One of the annual rites of spring in Denali National Park is the welcoming of a new litter of sled dog pups to the official kennels there. This is soon followed by the launch of the park’s PuppyCam, which not only provides a daily dose of cute, but also allows us to watch the new pups as they begin to grow.
This year’s litter consists of three puppies born to a 6-year-old female named Sultana. She was also born and raised in the Denali kennels and has proven herself to be a strong lead dog and good mother over the years. The father is a dog named Typhoon who belongs to another kennel in nearby Eagle, Alaska. He is said to be an incredible lead dog as well, and some of his traits will hopefully be passed along to his new offspring. The pups, two males and one female, are named Munter, Prusik and Clove, and while they are just a month old today, they are beginning to display their own unique personalities.
Sled dogs are vitally important to operations at Denali NP. Without them the rangers would not be able to patrol the park during the long winter months when traveling by car can be very difficult, if not impossible. In order to keep their dog teams strong and replenished, each year one of the females is allowed to have a litter and the new pups are raised from birth to work as part of the park’s sled dog team. They might not look like it now, but in a few years, Munter, Prusik and Clove may well take their place as part of the proud tradition of the Denali sled dogs.
For now, we’ll just get to enjoy watching them romp around the kennel with mom. Check out the Denali PuppyCam here.
No matter where you go in the world, some things are universal. It’s those things that help keep us grounded and comfortable no matter how far from home we may be. For me, I always cherish the smiles on kids’ faces. Kids are almost the same everywhere in the world. Boys are rambunctious and girls like to whisper and giggle. That’s why, even on the streets of El Salvador, you can find comfort in the smiles of two kids just walking by.
What I love even more about this photo from Gadling’s own Stephen Greenwood is that it adds yet another constant to the mix: a puppy. Puppies are cute no matter where you go.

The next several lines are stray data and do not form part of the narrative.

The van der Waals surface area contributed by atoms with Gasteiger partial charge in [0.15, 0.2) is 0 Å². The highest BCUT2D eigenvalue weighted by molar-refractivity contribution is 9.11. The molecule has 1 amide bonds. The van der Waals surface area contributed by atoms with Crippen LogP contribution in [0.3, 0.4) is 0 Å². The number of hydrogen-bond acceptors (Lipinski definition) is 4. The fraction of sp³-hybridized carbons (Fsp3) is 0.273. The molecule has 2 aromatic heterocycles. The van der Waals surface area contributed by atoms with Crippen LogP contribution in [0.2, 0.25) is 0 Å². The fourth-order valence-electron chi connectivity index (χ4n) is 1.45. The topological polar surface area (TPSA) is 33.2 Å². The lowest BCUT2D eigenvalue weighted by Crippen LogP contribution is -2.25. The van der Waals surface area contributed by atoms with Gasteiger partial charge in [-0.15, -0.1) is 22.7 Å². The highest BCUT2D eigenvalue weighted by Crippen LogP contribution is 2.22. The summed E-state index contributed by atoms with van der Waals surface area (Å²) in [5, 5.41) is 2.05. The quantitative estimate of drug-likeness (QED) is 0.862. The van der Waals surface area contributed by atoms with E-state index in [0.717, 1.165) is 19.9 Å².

For more of Stephen’s excellent photography, check out his Flickr page here.
Taken any photos kids with dogs? Or maybe just some fantastic pictures of the people, places and things you’ve encountered on your travels? Why not add them to our Gadling group on Flickr? We might just pick one of yours as our Photo of the Day.
Traveling with your beloved pooch often takes the same careful planning as hitting the road with young children. Utilize these tips to ensure a smooth ride:
- Give your pup a thorough brushing before loading him into the car, greatly reducing the amount of flying fur.
- Pack travel necessities for your road trip like water and a bowl, treats, paper towels, and cleanup bags.
- Unless your dog requires specialty food, don’t try to squeeze a bag of food into your already packed car: stop and purchase a bag once you arrive.
- Identify places to stop prior to leaving to assure your doggie can relieve himself and strech every few hours.
[Photo: Flickr | emdot]
Seven out of 14 young puppies died yesterday after flying American Airlines flight #851 from Tulsa, Oklahoma to Chicago’s O’Hare International Airport. High temperatures and long flight delays were likely contributing factors, though further investigation is necessary to determine the exact cause of death.
American Airlines says they ship over 100,000 live animals a year. Some airlines refuse to ship dogs in the summer months due to the likelihood of heat exhaustion. American Airlines claims to adhere to temperature restrictions of 86° F when shipping live animals, which in this particular case, were overlooked. News reports put yesterday’s morning temperatures in Tulsa at 87° F and climbing, while the plane spent over an hour waiting on the tarmac.
The Humane Society of the United States highly recommends against ever shipping animals by air unless absolutely necessary. The following guidelines specify that pets should not travel during the summer months or during any busy holiday travel season.
(Photo: Flickr/Richard Stowey)
Ten puppies were seized by customs officials at LAX.
They weren’t just too cute to come to America; the five Maltese and five Yorkshire terrier puppies were suspected to have come from a puppy mill in Korea. What’s more, their papers said they were four months old when they were, in fact, just weeks old.
This is definitely a case where the law intervened to stop cruelty – but the puppies are going up for adoption anyway. At least whomever was trying to sell them won’t see a dime.
The puppies will be available on December 20th from the East Valley Animal Care Center in Van Nuys. For more information on cruel puppy mills, click here.
[via Mercury News]